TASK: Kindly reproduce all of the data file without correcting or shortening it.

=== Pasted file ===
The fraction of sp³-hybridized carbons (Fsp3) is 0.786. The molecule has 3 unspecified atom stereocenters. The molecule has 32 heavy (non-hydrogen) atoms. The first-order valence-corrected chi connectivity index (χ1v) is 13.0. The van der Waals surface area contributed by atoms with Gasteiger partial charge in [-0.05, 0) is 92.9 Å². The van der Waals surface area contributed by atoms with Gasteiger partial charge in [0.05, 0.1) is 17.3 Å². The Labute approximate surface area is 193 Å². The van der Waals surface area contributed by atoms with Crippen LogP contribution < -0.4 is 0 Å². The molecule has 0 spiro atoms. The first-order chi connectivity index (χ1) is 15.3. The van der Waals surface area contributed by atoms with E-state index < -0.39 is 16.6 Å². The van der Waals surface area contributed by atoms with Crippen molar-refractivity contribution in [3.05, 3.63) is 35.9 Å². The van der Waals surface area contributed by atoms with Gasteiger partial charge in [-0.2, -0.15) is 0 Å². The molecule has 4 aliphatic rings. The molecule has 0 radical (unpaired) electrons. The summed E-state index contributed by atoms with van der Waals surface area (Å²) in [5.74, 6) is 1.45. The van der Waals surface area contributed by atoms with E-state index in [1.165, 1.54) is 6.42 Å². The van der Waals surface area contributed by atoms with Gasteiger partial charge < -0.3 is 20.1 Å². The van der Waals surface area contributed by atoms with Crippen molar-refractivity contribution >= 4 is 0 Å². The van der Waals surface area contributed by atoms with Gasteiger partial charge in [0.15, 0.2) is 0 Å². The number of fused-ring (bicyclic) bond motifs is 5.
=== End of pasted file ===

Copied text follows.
The fraction of sp³-hybridized carbons (Fsp3) is 0.786. The molecule has 3 unspecified atom stereocenters. The molecule has 32 heavy (non-hydrogen) atoms. The first-order valence-corrected chi connectivity index (χ1v) is 13.0. The van der Waals surface area contributed by atoms with Gasteiger partial charge in [-0.05, 0) is 92.9 Å². The van der Waals surface area contributed by atoms with Gasteiger partial charge in [0.05, 0.1) is 17.3 Å². The Labute approximate surface area is 193 Å². The van der Waals surface area contributed by atoms with Crippen LogP contribution < -0.4 is 0 Å². The molecule has 0 spiro atoms. The first-order chi connectivity index (χ1) is 15.3. The van der Waals surface area contributed by atoms with E-state index < -0.39 is 16.6 Å². The van der Waals surface area contributed by atoms with Crippen molar-refractivity contribution in [3.05, 3.63) is 35.9 Å². The van der Waals surface area contributed by atoms with Gasteiger partial charge in [-0.2, -0.15) is 0 Å². The molecule has 4 aliphatic rings. The molecule has 0 radical (unpaired) electrons. The summed E-state index contributed by atoms with van der Waals surface area (Å²) in [5.74, 6) is 1.45. The van der Waals surface area contributed by atoms with E-state index in [1.165, 1.54) is 6.42 Å². The van der Waals surface area contributed by atoms with Gasteiger partial charge < -0.3 is 20.1 Å². The van der Waals surface area contributed by atoms with Crippen molar-refractivity contribution >= 4 is 0 Å². The van der Waals surface area contributed by atoms with Gasteiger partial charge in [0.15, 0.2) is 0 Å². The number of fused-ring (bicyclic) bond motifs is 5.